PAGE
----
Appendix D. NetBIOS Scans.
Appendix E. Source Code for bj.c.
Appendix F. TCP Passive Fingerprint Database.
Appendix G. ICMP Passive Fingerprint Database.
Appendix H. Honeynet Project Members.
Index. 0201746131T08302001


Have you ever wondered what motivates blackhats, often called hackers, to attack, compromise, and exploit systems or what hackers do once they own them? Well, the purpose of this book is to teach you about this enemy, aka the blackhat. These individuals are attempting to use Internet technology to carry out illegal, destructive, or unauthorized activities. This activity could be as simple as a teenager attempting to vandalize Web sites, a sophisticated attempt at compromising credit card companies, or terrorist attacks against a country's infrastructure. Regardless of who you are--a homeowner with a cable modem connection, a security administrator for a large organization, or an information warfare officer for the military--these threats are for real. This book will teach you the tools, tactics, and motives of these threats: to know your enemy.

This book is the result of a 2-year project known as the Honeynet Project. What makes our research unique is that we let the blackhat community teach us how they operate. Instead of trying to guess who the enemy is and to develop theories on how blackhats think and operate, we have them teach us their tools, tactics, and motives. Our primary method for learning is the Honeynet, a collection of production systems designed to be compromised. When the bad guys probe, attack, and compromise our systems, we watch and learn from their every step. In the past two years, we have learned a great deal from having had numerous systems probed, attacked, and compromised. This book is an attempt to share those lessons. In addition, we have created the Web site http://project.honeynet.org/book/. This site will contain any additional information relative to this book, such as corrections or updates, and unabridged text of the chat sessions in Chapter 11.

For those of you without a technical background, this book will show you in simple terms how the bad guys accomplish what they do. You do not have to understand all the technical details to learn how the enemy operates and thinks. We will also teach you some of the technical skills necessary to study an attack and to learn from it. For those of you with technical backgrounds, we will develop your skill sets in capturing and analyzing data, such as forensic analysis. However, the end goal is the same regardless of your skill set: to teach you what we have learned about the blackhat community and how we learned it. We hope that by better understanding the enemy, you can better defend against attack.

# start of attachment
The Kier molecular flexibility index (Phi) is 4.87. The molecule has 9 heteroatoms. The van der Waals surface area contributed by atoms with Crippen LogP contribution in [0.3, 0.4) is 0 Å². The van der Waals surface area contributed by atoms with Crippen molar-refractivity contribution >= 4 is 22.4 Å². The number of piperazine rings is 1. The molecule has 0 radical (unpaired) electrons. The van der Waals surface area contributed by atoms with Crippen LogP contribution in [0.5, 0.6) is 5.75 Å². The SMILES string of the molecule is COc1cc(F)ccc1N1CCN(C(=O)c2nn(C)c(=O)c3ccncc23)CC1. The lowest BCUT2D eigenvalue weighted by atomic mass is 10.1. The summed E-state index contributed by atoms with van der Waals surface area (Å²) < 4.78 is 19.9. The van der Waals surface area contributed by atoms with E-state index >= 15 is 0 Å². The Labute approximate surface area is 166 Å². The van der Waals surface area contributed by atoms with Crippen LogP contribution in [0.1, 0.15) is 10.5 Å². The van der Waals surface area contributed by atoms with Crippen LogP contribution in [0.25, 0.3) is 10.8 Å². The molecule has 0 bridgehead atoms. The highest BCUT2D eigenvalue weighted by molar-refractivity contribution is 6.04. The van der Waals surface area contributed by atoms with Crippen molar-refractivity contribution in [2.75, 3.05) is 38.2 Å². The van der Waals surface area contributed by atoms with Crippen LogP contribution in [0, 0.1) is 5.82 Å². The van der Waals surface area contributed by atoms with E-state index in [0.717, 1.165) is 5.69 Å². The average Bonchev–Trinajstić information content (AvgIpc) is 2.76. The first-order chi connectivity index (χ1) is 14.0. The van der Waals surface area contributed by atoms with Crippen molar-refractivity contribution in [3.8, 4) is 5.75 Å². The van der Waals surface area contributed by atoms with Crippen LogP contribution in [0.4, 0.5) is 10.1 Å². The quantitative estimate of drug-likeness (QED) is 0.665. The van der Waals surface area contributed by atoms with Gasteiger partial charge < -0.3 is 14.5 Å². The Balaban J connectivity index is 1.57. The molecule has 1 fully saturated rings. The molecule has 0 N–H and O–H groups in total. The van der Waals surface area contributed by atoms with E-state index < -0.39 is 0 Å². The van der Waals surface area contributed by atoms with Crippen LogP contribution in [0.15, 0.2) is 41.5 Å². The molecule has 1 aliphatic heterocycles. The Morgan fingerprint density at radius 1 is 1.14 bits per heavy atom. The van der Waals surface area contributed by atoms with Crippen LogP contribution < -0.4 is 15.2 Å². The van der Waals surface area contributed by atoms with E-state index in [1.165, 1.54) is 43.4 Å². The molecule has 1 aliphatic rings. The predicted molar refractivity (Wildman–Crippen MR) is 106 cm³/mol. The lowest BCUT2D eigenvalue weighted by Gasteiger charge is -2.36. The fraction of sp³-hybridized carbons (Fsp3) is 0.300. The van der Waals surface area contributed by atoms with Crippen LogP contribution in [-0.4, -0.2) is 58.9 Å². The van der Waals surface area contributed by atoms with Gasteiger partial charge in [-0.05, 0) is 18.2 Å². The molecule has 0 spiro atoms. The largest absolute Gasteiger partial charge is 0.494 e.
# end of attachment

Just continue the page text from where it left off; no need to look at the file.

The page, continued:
This book has three parts. In Part I, we cover step-by-step how we plan, build, and maintain a Honeynet and the risk/issues involved. In Part II, we show you step-by-step how we use a Honeynet and how we learn from it, specifically, data analysis. In Part III, we cover what we have learned about the blackhat community, including several specific examples of compromised honeypots. We discuss as little theory as possible, instead focusing on the actions of the blackhats we have witnessed and the lessons we have learned. We hope that you learn as much from this book as we have learned from the blackhat community.



Page references in italics refer to figures. An "n" after a page number refers to a footnote.

A access control layer, 31-35
access control list (ACL), 51
accounts, user, 154-155
ACL (access control list), 51
ADM Crew, 43
Administrative networks, 21, 21-22, 25, 26, 30, 271
administrative rights, 133
Adore, 136
Advanced Reference Archive of Current Heuristics for Network Intrusion Detection Systems (arachNIDS), 91, 311
AFWIC, 311
Air Force, U.S., 309
alerts, 25-26, 32-35, 34, 38
     firewall, 50, 52, 58-60, 62-63, 73, 76, 92
     IDS (intrusion detection system), 52, 58, 60-61, 66
     reference numbers, 77
     Snort, 275
     suspicious signature, 35
     binary logs, 69, 78, 81, 121, 153
     compromised system example, 75-93